§ 74. Mr. J. Griffiths
asked the Secretary for Mines the number of coal mines that have been closed in South Wales in the past 12 months and the number of persons deprived of their employment in consequence; and whether, in view of the increased unemployment in the area, he will initiate discussions with the representatives of the industry to concert measures to prevent the closing of coal mines?
§ The Secretary for Mines (Captain Crookshank)
During the year ended 25th February, 1939, 40 pits, previously employing 11,973 wage earners, have been temporarily closed and not yet reopened. In the same period five pits, previously employing 580 wage earners, have been abandoned. While I am constantly endeavouring, in consultation with representatives of the industry, to improve the condition of the coal trade and thereby avoid the necessity for closing pits, I do not think that discussions would serve any useful purpose at present.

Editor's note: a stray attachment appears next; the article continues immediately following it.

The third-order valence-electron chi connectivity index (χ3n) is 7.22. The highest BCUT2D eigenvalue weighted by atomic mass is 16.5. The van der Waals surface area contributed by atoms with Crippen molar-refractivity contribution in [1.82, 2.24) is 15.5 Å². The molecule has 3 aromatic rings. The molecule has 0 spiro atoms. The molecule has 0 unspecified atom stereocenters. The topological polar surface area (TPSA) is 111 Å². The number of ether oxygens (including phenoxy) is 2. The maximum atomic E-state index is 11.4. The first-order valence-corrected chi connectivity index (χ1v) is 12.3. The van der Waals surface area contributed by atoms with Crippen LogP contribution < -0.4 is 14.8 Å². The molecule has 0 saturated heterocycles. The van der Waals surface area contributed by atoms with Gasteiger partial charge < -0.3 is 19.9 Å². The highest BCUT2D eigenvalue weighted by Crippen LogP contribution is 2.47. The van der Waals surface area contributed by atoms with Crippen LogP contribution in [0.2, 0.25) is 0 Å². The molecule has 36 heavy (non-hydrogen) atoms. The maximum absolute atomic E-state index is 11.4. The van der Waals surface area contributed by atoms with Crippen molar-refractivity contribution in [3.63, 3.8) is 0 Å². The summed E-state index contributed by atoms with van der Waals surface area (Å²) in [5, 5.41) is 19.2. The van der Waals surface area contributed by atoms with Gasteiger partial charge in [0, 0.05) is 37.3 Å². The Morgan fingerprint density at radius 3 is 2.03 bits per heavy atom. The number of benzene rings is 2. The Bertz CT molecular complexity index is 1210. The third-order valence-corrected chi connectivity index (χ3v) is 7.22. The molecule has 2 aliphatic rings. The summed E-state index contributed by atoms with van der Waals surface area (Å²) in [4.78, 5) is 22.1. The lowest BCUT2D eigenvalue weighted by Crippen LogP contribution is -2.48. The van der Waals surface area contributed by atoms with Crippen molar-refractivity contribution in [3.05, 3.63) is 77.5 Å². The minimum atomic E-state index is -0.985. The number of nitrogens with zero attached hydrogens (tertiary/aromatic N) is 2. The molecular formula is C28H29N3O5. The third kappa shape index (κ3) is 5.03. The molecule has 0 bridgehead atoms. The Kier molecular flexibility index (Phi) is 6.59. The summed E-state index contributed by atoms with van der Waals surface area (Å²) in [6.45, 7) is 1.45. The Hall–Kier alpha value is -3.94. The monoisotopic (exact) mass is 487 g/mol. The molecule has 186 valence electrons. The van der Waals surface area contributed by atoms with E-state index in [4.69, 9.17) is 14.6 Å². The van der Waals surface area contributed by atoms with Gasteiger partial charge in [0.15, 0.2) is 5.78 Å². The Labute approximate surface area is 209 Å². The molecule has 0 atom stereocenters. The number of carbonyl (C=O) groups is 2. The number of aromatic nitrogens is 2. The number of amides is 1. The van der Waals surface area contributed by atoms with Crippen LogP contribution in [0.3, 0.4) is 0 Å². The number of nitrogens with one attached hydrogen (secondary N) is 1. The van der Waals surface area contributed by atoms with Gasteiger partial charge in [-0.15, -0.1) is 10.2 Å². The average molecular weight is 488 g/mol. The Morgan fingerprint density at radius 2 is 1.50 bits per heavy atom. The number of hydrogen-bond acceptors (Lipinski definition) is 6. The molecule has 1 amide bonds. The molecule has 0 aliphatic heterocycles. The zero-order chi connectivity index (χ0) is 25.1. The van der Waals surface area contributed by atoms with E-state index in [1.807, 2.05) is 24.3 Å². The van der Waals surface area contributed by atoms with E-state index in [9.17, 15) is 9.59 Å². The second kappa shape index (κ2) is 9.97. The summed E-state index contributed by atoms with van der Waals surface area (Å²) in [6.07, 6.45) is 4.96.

§ Mr. Griffiths
In view of the great feeling of concern that exists in South Wales at the increasing number of pits that are being closed down, will not the Minister take steps himself, through the industry, to discover whether these collieries could not be kept going?
§ Mr. Griffiths
In view of the right hon. and gallant Gentleman' s statement that 40 collieries have been closed down in one year, and in view of the fact that that process has been going on for 10 years, cannot he do anything at all?
§ Captain Crookshank
I have already stated in my reply what I am trying to do, but that I do not think that discussions on this point would be useful at the present moment.